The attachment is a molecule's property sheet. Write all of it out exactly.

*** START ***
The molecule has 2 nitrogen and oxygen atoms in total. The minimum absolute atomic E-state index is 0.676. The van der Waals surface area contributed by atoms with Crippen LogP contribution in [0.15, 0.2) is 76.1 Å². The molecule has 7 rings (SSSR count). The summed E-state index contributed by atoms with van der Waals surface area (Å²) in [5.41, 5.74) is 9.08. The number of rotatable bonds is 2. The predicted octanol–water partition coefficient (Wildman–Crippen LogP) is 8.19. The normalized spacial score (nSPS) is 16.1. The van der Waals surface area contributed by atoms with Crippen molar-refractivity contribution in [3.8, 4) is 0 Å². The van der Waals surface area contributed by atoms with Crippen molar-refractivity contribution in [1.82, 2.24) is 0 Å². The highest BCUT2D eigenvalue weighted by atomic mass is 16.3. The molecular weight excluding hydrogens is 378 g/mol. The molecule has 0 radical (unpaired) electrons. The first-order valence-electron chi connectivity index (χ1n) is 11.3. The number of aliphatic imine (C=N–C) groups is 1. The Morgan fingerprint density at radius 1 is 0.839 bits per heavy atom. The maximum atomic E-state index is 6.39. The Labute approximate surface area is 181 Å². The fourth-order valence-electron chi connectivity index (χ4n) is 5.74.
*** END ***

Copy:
The molecule has 2 nitrogen and oxygen atoms in total. The minimum absolute atomic E-state index is 0.676. The van der Waals surface area contributed by atoms with Crippen LogP contribution in [0.15, 0.2) is 76.1 Å². The molecule has 7 rings (SSSR count). The summed E-state index contributed by atoms with van der Waals surface area (Å²) in [5.41, 5.74) is 9.08. The number of rotatable bonds is 2. The predicted octanol–water partition coefficient (Wildman–Crippen LogP) is 8.19. The normalized spacial score (nSPS) is 16.1. The van der Waals surface area contributed by atoms with Crippen molar-refractivity contribution in [3.8, 4) is 0 Å². The van der Waals surface area contributed by atoms with Crippen molar-refractivity contribution in [1.82, 2.24) is 0 Å². The highest BCUT2D eigenvalue weighted by atomic mass is 16.3. The molecular weight excluding hydrogens is 378 g/mol. The molecule has 0 radical (unpaired) electrons. The first-order valence-electron chi connectivity index (χ1n) is 11.3. The number of aliphatic imine (C=N–C) groups is 1. The Morgan fingerprint density at radius 1 is 0.839 bits per heavy atom. The maximum atomic E-state index is 6.39. The Labute approximate surface area is 181 Å². The fourth-order valence-electron chi connectivity index (χ4n) is 5.74.